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Hong Je Park  (Park HJ) 3 Articles
Common Genetic Polymorphisms in the Promoter of Resistin Gene are Major Determinants of Plasma Resistin Concentrations in Humans.
Young Min Cho, Byung Soo Youn, Sung Soo Chung, Ki Woo Kim, Bo Kyeong Koo, Kang Yeol Yu, Hong Je Park, Hyoung Doo Shin, Hak Chul Jang, Kyong Soo Park, Seong Yeon Kim, Hong Kyu Lee
Korean Diabetes J. 2004;28(1):9-19.   Published online February 1, 2004
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BACKGROUND
Resistin has been postulated to be an important link between obesity and insulin resistance. Genetic polymorphisms in the resistin gene promotor have been suggested as a determinant of the expression of resistin mRNA, which is possibly associated with obesity and insulin resistance. In this study, the association between the genotype of the resistin promoter, and its plasma concentrations, were investigated. METHODS: The g.-537A>C and g.-420C>G polymorphisms in the resistin promoter were examined, and the levels of plasma resistin measured in the Korean subjects, both with and without type 2 diabetes. Haplotype-based promoter activity and the gel electrophoretic mobility-shift assays(EMSA) were also performed. RESULTS: The -420G and the -537A alleles, which were in linkage disequilibrium, were associated with higher plasma resistin concentrations. Individuals with the A-G(-537 A and -420G) haplotypes showed significantly higher plasma resistin levels than those that did not. The haplotypes A-G had modestly increased promoter activities compared to the other haplotypes. The EMSA revealed the -420 G allele to be specific for binding of the nuclear proteins from adipocytes and monocytes. However, neither polymorphism was associated with type 2 diabetes or obesity in our study subjects. CONCLUSION: Polymorphisms in the promoter of the resistin gene are major determinants of plasma resistin concentrations in humans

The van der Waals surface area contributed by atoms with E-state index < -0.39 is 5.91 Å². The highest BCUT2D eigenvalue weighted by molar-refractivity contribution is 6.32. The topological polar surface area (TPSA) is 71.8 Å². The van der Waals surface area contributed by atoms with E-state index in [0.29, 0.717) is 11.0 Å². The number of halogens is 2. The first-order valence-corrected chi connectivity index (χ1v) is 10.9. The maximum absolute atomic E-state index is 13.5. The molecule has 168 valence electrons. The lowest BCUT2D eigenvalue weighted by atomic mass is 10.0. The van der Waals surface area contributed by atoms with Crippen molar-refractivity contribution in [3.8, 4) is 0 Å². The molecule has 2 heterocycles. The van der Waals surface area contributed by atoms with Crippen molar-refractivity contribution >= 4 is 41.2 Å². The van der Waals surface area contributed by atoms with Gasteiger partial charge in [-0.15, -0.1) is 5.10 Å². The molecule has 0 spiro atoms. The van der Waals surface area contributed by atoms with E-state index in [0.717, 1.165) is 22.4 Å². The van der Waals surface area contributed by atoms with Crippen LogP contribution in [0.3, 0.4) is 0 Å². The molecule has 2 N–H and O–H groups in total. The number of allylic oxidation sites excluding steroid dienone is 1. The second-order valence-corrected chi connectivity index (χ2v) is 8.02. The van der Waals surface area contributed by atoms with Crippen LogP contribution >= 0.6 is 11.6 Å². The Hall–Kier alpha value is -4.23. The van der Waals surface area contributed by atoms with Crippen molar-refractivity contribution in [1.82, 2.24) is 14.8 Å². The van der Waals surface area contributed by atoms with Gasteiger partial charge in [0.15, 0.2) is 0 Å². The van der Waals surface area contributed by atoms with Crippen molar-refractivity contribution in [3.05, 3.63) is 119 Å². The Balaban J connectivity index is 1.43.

The Effects of Insulin Sensitizers on the Plasma Concentrations of Adipokines in Type 2 Diabetic Patients.
Hye Seung Jung, Young Min Cho, Kyung Won Kim, Byung Soo Youn, Kang Yeol Yu, Hong Je Park, Chan Soo Shin, Seong Yeon Kim, Hong Kyu Lee, Kyong Soo Park
Korean Diabetes J. 2003;27(6):476-489.   Published online December 1, 2003
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BACKGROUND
Resistin, leptin and adiponectin are proteins secreted from adipose tissue, and have been suggested to play roles in insulin sensitivity. The effects of the circulating levels of two different types of insulin sensitizer, rosiglitazone and metformin, in type 2 diabetic patients were examined to elucidate the relationship between adipokines and insulin resistance. METHODS: Thirty type 2 diabetic patients, who showed poor glycemic control when administered 4 mg glimepiride a day, without severe diabetic complications or medical illness, were randomized to receive an additional 4mg rosiglitazone or 1000 mg metformin a day. The plasma resistin, leptin and adiponectin concentrations were measured at the baseline and after 6 months of treatment. The anthropometric parameters, fasting plasma glucose, HbA1C, total cholesterol, triglyceride, HDL-cholesterol and free fatty acids were also measured. Certain single nucleotide polymorphisms of adipokine genes were also identified. RESULTS: There were no significant differences in the reductions of the plasma glucose and HbA1C levels, after 6 months of treatment, between the two groups. The plasma resistin concentrations decreased, the adiponectin significantly increased and the leptin showed a tendency to increase in the rosiglitazone group. In the metformin group, only the resistin concentration significantly increased. However, the changes in the adipokines did not correlate with the HOMA-IR in either group. The reduction in the HbA1C due to rosiglitazone was greater if the initial leptin level was high, if there was a G allele on the -420th locus of the resistin gene, or the 45th locus of the APM1 (adiponectin gene) was the T-homozygote or there was a T allele on the 276th locus of the APM1. Those due to metfromin were greater with high initial adiponectin levels. CONCLUSION: In type 2 diabetic patients, showing poor glycemic control with sulfonylurea therapy, rosiglitazone or metformin treatment changed some of the adipokine concentrations, but these changes were not clearly related with insulin resistance. Polymorphisms of certain adipokine genes seem to have a relation to the susceptibility of rosiglitazone.